Don’t Be Weak (DBW): be a person of integrity, do what’s right when others aren’t, and press into the task at hand. When military presence and charisma are stressed to young officers, leaders often couch them in terms of physical fitness or gravitas. The temptation when reading “Don’t Be Weak” can be to interpret it exclusively through the lens of fitness. While physical prowess in military leadership is important, too often young officers conflate physical fitness with the mentality underlying disciplined initiative. The third principle is instead a deeper call to live a life of conscientiousness, to steel your resolve towards accomplishing the task before you without bending ethical or moral boundaries. DBW’s mindset reveals that with each passing day that leaders normalize the antenna’s predicament—by inaction or by half-hearted action—greater will be both their resistance to working to remedy it in the future and the likelihood of further entropy. Understood correctly, DBW is the perfect corollary to MSH and FSO: possess personal courage, act with decisiveness, disciplined initiative, and unflinching resolve. Shake off comfort and convention and say to yourself: “Don’t let your will be bent.”
The Three Circles only work in balance. Emphasizing one over the others is what my mentors called a “violation of the Three Circles.” This final perspective is crucial in the Army, where undercurrents of duty stations, Military Occupational Specialties, and units create a distinct brand. Every organization has its own perspective on how someone should look, think, or perform over their career. I’ve seen this often in young Combat Arms officers who rely heavily on their immediacy in executing tasks and their physical capacity (MSH, and adulteration of DBW) at the expense of being critical thinkers, graceful leaders, and humble servants to the Soldiers they work for. Conversely, I’ve been around just as many Combat Support officers that can ascertain countless shades of a problem’s nuance but have difficulty decisively committing to a course of action. These are exaggerated stereotypes to make a point: it takes humility and actively exercised self-awareness to identify how tendencies and the culture surrounding you will cause you to gravitate towards or away from each of the Three Circles. As you identify drift, endeavor to return to the center.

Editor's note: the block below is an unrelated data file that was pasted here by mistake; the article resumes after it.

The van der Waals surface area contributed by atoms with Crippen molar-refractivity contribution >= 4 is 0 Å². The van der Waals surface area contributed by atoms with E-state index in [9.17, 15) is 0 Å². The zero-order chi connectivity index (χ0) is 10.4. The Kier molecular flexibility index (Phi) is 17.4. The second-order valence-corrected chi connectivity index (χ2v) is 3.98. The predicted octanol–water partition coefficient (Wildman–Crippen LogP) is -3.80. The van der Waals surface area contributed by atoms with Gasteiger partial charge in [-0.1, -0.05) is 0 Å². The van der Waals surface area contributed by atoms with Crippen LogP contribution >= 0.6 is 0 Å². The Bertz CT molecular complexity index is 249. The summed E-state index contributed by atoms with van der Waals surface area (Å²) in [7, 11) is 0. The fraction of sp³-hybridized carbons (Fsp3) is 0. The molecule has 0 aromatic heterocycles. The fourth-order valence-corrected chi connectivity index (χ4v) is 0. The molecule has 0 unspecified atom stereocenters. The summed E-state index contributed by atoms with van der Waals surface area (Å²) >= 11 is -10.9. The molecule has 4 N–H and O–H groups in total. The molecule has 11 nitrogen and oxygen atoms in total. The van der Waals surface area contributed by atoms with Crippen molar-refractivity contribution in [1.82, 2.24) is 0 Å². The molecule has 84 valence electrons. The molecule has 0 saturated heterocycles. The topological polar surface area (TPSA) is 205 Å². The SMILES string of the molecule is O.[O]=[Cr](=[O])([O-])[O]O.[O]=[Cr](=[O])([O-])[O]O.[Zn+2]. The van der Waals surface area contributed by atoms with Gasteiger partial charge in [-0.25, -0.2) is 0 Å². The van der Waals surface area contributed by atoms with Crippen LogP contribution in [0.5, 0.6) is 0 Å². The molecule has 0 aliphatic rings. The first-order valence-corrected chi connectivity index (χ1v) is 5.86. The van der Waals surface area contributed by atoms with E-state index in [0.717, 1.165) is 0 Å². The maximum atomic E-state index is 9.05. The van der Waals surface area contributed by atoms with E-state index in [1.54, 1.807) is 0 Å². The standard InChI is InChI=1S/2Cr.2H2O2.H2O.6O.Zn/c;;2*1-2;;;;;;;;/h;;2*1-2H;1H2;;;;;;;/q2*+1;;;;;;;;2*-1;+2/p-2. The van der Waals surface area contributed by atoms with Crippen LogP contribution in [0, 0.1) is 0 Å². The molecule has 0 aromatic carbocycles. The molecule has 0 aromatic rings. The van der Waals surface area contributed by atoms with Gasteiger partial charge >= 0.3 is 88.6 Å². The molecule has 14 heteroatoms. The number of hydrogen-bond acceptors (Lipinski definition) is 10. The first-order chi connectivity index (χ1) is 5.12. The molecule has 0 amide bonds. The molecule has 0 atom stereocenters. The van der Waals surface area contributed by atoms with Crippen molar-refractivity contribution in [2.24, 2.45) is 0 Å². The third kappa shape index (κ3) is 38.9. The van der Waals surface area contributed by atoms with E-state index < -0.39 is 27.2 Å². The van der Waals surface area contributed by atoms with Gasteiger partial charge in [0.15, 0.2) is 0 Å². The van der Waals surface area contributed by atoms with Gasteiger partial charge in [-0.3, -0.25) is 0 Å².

As it so happens, I’m stationed at Fort Benning again. The antenna is still there, and the sight of it while writing this article reminded me that I have drifted in this season of my own professional life (away from DBW, towards MSH and FSO), and could have been a part of fixing the problem instead of just watching it pass me by during my commute. My charge is this: make room for the antenna. A degraded solution is never better than crossing a three-foot wall for a fully operational capability. Relocate it somewhere else on the unit’s footprint to get better signal. Reconnect it securely in its center and schedule routine trimming for the tree’s outermost branches. Conduct methodical care of ancillary communications equipment and order replacement parts. The list of solutions is almost endless, but they all start with an updated perspective.m
Ironically, the antenna was adjusted while I completed the edits to this article, and I noticed it driving to work one morning. Where is it now you ask?
It’s cut in half entirely, leaning against the wall in the shadow of its nemesis, the tree.
Geoff Logan commissioned into the U.S. Army in 2017 from the University of Arkansas and served as a tank platoon leader and infantry company executive officer at Fort Riley, KS, deploying in support of Operation Atlantic Resolve. He now serves with the 75th Ranger Regiment as the Regimental Military Intelligence Battalion’s Chief Technical Officer.